• Weight 1365kg
  • Performance Top speed: 168mph
  • 0-60mph: 5.5sec
  • Cost new £55,000
  • CC Price Guide £25,000-£47,500

It takes time to trust it, but the handling is viceless compared to period rivals. Eddie took this superbike-inspired powerplant to an otherworldly 7000rpm Sam and Eddie discuss the VTEC V6’s camshaft-shifting high-revving trickery

F1 technology and Ferrari-beating poise meets Civic reliability in the Honda NSX Extra window aids the NSX’s sense of grand-touring refinement and high-speed civility

The List Honda NSX

‘It reminds me of an Accord!’ — Eddie finds the NSX cockpit immediately familiar Ayrton Senna superfan Eddie Ritchie can’t resist driving the car developed by his idol.


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Simca 1000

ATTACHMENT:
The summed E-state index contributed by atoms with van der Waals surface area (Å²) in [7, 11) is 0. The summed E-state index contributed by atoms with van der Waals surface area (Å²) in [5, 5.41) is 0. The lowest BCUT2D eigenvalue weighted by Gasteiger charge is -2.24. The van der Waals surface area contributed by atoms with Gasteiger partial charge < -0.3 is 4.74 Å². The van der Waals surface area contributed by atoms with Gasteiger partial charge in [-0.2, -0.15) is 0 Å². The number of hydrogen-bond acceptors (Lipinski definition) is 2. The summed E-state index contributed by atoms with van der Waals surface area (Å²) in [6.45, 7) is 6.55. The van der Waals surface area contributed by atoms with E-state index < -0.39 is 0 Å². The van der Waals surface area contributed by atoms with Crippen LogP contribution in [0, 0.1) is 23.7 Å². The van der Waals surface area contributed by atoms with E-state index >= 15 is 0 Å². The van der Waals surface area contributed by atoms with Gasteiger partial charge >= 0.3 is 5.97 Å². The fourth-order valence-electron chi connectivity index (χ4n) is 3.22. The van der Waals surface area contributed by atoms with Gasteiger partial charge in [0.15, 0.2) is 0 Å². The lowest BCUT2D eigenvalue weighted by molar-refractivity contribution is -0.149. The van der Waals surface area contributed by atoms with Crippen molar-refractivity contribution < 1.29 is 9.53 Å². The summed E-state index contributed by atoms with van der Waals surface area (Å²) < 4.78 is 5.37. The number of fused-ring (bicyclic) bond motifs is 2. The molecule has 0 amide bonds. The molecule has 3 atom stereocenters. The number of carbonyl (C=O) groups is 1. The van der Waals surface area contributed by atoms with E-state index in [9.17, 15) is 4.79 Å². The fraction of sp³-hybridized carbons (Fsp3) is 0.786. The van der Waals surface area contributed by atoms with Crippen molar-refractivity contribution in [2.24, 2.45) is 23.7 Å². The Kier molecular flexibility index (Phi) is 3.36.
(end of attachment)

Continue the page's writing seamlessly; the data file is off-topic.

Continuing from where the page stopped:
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Honda NSX

‘Developed by my all-time hero, Ayrton Senna. Need I say more?’

Fiat 130 Coupé

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Ford RS200

‘Group B rallying was a huge part of my childhood. Seeing these in competition was awesome.’

Audi 200 Quattro 20v

‘I have owned 80s and 90s, but the 200 was exquisite.’

De Tomaso Pantera

‘I had a white toy one with an orange engine cover when I was a kid, always promised myself one.’

Opel GT

‘When I was an apprentice painter at a car dealer, the owner’s son had one. It really intrigued me.’

BMW M5 (E28)

‘I once had a 520i but this was the car I wanted. Absolute perfection.’

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Eddie’s own cars have hailed from closer to home